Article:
Like the other scientists in Lauren Mullineaux’s lab at Woods Hole who study the world’s hydrothermal vents and other seafloor habitats, Beaulieu is passionate about the deep sea. If she isn’t gearing up for a weeks-long journey on a research vessel, the avid runner and biker is hunkered down in her tiny, cluttered lab filled with mementos of past trips including nets and foot-long bottles containing red-tipped tube worms and dozens of preserved samples in ethanol. Just down the road from the lab is the tranquil, ocean-side community of Woods Hole, with its lobster shack, organic coffee and a marina that looks out on Vineyard Sound.
But making your life work about a place you can only visit in a remotely operated underwater vehicle (ROV) requires plenty of patience. Beaulieu gets brief glimpses of the seafloor via the cameras on these ROVs and the random samples she manages to pull up in plankton nets. The best is when she can get into a piloted submersible and take a trip to the seafloor, something she has done 14 times including a journey 4,100 meters or about two miles down off the coast of California.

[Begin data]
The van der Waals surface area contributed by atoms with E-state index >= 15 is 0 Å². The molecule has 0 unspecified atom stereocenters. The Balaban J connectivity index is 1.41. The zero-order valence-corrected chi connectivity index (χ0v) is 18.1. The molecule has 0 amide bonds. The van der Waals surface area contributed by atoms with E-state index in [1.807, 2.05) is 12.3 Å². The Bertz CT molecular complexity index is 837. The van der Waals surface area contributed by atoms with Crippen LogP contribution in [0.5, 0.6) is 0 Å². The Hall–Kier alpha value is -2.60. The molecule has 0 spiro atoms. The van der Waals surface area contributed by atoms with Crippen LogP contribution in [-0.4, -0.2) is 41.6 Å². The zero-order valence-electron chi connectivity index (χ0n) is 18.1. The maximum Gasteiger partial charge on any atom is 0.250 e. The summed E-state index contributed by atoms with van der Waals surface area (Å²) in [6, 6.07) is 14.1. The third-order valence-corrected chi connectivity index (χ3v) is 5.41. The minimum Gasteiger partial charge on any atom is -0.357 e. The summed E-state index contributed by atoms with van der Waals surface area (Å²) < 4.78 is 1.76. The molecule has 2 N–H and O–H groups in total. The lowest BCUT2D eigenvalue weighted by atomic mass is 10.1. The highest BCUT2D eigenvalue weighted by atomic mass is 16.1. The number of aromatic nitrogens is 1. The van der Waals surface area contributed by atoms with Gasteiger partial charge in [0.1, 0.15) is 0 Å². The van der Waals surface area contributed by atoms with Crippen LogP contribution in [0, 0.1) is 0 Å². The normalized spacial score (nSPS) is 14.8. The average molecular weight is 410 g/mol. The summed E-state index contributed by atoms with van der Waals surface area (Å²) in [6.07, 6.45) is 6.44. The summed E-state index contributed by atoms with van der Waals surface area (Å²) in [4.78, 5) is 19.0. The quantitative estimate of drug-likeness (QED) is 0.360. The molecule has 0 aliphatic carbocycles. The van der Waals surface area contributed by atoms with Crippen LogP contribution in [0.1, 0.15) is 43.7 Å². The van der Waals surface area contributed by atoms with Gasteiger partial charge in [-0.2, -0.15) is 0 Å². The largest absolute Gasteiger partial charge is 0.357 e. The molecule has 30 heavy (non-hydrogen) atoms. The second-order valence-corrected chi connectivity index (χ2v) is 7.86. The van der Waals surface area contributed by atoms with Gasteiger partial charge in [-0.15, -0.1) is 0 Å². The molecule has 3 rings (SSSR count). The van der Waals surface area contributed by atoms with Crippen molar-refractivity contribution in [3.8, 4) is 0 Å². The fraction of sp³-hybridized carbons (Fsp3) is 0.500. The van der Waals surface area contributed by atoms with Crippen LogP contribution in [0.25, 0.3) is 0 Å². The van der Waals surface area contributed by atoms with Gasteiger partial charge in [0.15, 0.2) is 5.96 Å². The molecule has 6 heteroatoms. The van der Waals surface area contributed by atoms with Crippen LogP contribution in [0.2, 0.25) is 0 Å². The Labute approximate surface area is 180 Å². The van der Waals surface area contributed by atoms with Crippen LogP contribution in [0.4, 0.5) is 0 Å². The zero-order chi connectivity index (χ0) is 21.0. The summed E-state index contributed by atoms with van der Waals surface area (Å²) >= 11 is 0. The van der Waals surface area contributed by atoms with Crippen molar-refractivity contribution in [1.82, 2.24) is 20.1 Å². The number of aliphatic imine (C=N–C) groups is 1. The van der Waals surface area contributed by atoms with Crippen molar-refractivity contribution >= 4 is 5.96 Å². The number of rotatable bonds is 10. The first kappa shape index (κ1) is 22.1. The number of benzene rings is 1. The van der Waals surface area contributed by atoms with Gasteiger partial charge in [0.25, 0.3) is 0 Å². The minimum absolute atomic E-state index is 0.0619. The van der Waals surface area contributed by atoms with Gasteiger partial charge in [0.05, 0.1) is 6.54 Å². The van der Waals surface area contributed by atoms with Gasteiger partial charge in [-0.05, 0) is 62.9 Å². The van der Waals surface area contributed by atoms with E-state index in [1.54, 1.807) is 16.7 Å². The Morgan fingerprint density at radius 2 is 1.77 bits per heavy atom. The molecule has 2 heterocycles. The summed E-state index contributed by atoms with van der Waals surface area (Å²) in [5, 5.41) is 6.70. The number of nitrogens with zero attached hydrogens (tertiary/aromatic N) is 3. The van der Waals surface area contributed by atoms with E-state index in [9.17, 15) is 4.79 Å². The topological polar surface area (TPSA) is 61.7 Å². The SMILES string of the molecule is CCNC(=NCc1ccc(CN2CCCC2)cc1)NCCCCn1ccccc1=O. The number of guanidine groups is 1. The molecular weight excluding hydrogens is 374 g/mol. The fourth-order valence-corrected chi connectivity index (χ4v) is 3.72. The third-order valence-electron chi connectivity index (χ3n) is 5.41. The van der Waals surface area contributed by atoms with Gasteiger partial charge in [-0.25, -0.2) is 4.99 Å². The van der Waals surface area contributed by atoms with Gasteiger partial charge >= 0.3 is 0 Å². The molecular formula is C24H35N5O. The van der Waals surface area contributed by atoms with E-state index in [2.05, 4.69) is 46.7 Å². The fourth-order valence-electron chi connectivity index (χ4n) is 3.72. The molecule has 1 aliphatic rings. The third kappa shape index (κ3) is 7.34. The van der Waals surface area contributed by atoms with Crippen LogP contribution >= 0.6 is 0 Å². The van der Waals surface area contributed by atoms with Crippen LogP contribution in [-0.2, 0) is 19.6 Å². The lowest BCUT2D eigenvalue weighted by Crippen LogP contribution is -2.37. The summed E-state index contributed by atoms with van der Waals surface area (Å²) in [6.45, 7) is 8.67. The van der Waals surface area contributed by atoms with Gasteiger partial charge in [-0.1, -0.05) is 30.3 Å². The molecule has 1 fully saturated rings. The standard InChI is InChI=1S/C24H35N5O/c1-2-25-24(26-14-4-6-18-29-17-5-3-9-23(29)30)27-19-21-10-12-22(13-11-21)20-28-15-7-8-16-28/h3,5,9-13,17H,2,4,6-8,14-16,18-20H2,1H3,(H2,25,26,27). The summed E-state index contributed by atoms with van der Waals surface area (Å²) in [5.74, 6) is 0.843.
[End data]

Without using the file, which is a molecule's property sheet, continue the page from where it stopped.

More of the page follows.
“When you are in the submersible, you experience how remote, how far away the habitat is,” she said, describing a trip that can take upwards of two hours in the pitch-black ocean. “When you use a robot you are on the ship and looking at screen as if you are watching on TV. You don’t have the same feeling.”
One of her favorite dives took place in 2006 on the East Pacific Rise soon after a volcanic eruption. She had a front row see to the communities coming back to life, as the lava flowed forth.